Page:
Here’s where you’ll find news about orcas, marine mammals and the marine environment, from around the Pacific Northwest, and the world.

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First footage of rare beaked whales, diesel spill in BC, and more

News around The Whale Trail: whales and marine issues in the news today.

Caught on film for the first time: One of the world’s rarest whales. The first underwater images of True’s beaked whales show a cohesive group of three adult or subadult whales swimming together. The species is considered one of the most elusive in the ocean. (Washington Post, 3/ 8/2017)

Diesel Spill near northern Vancouver Island Emergency crews are responding to a diesel spill at a fish farm near the northern tip of Vancouver Island. (CBC News, 3/5/2017)

Vancouver Park Board holding special meeting tonight on future of whales at Vancouver Aquarium “The Vancouver Park Board is expecting a full house and dozens of speakers tonight, for a special meeting on the future of captive whales at the Vancouver Aquarium. The board will consider four options, which range from embracing the aquarium’s plans for expansion, to holding a city-wide plebiscite on the matter to banning captive cetaceans altogether.” (CBC News 3/8/2017)

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Orca Talk 2/23: Barnes Lake Killer Whale Rescue

Offshore orcas in Barnes Lake 1994. Photo by David Bain

In 1994, nine offshore killer whales became entrapped in a large tide pool at Barnes Lake, Alaska. A film crew sought help for the whales as NOAA determined how to address the life-threatening situation. Dr. Bain was recruited to help, and led the attempt to return the whales to open water.

Join us to hear this rare, first-hand story of an orca rescue. Dr. Bain will also discuss prior events that made the rescue effort possible, and the implications of this effort for the subsequent rescue of Springer (A-73).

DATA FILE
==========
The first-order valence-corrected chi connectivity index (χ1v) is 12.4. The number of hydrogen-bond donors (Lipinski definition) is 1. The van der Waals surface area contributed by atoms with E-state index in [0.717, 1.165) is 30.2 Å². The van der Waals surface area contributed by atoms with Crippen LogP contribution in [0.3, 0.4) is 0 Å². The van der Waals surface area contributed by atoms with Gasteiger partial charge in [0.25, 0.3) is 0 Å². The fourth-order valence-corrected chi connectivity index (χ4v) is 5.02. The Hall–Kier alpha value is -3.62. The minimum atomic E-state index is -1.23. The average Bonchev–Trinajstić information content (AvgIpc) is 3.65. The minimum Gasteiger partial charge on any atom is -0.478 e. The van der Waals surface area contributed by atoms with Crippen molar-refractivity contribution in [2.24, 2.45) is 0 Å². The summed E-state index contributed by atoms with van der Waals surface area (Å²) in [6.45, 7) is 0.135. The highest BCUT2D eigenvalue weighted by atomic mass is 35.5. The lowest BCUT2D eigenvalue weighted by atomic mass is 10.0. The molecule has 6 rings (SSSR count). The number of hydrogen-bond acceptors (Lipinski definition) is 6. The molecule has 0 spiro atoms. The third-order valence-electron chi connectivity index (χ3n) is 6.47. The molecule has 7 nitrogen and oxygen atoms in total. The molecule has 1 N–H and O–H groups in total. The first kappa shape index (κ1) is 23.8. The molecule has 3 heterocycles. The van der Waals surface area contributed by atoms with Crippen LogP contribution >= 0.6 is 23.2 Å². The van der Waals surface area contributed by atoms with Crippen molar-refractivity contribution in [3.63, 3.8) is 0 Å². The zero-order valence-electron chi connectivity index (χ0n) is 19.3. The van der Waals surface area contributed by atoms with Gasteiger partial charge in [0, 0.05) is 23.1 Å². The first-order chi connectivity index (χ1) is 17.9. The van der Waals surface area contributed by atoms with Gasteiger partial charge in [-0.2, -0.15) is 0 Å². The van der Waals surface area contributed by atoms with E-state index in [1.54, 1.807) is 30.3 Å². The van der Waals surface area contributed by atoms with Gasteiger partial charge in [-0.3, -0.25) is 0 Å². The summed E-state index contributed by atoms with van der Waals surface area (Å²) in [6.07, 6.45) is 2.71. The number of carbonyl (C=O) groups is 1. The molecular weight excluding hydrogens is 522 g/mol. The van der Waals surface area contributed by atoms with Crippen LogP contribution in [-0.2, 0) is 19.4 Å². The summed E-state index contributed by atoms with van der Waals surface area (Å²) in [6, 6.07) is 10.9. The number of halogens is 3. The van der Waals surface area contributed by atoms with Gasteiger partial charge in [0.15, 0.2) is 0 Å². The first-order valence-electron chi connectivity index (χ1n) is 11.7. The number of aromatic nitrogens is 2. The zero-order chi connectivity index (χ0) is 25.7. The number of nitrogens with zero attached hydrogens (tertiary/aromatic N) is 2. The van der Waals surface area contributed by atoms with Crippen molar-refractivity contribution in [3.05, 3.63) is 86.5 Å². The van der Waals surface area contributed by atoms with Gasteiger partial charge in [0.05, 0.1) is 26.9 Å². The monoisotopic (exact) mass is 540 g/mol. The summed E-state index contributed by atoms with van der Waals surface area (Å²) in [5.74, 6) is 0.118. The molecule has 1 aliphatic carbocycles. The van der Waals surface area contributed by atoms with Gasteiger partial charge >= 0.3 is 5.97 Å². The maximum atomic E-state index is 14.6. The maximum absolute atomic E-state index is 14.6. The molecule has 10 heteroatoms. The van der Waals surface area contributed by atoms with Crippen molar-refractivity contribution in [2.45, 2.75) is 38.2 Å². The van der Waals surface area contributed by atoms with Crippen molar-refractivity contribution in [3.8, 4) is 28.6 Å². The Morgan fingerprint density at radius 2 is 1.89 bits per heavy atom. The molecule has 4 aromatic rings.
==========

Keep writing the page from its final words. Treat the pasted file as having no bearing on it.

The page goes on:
When: Thursday February 23, 7:PM – 8:30
Where: C&P Coffee Company, 5621 California Ave Sw, Seattle
Tickets: $5 general admission. kids get in free!

<A HREF=”″>Buy tickets for Barnes Lake Killer Whale Rescue, by Dr. David Bain</A>

Buy tickets now, this will sell out!

About the Speaker

Dr. Bain has been studying killer whales since 1978. He received his Ph.D. from the University of California at Santa Cruz, and did post-doctoral fellowships at UC Davis and the National Marine Mammal Lab. His work has addressed many aspects of their biology and behavior. In recent years he has focused on the effects of disturbance.

Dr. Bain is a co-author of Canada’s Resident Killer Whale Recovery Strategy under SARA. In addition to his research, he is active in protecting and restoring habitat for killer whales and their prey.

In 2002, Dr. Bain was a scientific advisor to the Orphan Orca Fund, a coalition of non-profits that supported the successful effort to return Springer, an orphaned orca, to her pod.

Whale Trail on KCBX/NPR

Tom Wilmer, KCBX/NPR interviewed Founder/Director Donna Sandstrom about the latest leg of the Whale Trail, on California’s central coast. Signs at Avila, Cayucos, Montana de Oro (Baywood-Los Osos), Oceano Guadalupe Nipomo Dunes, San Simeon and Cambria were inaugurated and celebrated over the past week. Listen here:

The Whale Trail—from B.C. to Baja—great whale watching spots identified

The Whale Trail signs and inauguration events were produced in partnership with:

  • San Simeon Tourism Alliance
  • Cambria Tourism Board
  • Visitor Alliance of Cayucos
  • Visit Los Osos Baywood
  • Visit Avila Beach
  • Visit Oceano Nipomo,
  • CA Highway 1 Discovery Route
  • Stewardship Travel
  • California State Parks.

Thanks to our sponsors, partners and organizers for a wonderful kickoff to The Whale Trail   CA – Central Coast!

Whale Trail Receives Hollings Award

We are thrilled to announce that The Whale Trail has been selected to receive a Hollings Award from the National Marine Sanctuary Foundation. The grant will fund new sites and signs in Northern California, building awareness about SRKW in a key part of their range.  We can’t wait to get started. Full text of press release is below.

National Marine Sanctuary Foundation Announces Grant to Spotlight Endangered Marine Species
$50,000 will extend interpretive signage on the endangered Southern Resident Killer Whale to northern California 

Date: January 19, 2017
Contact:  Allison Alexander,
301-608-3040 ext. 303

The National Marine Sanctuary Foundation announced that The Whale Trail, based in Seattle, Wash., will receive a $50,000 Ernest F. Hollings Ocean Awareness Award for their project, “The Whale Trail Northern California,” to develop interpretive signage on the northern California coast focusing on the endangered Southern Resident Killer Whale (SRKW), extending the trail of signage already found in the Olympic Peninsula.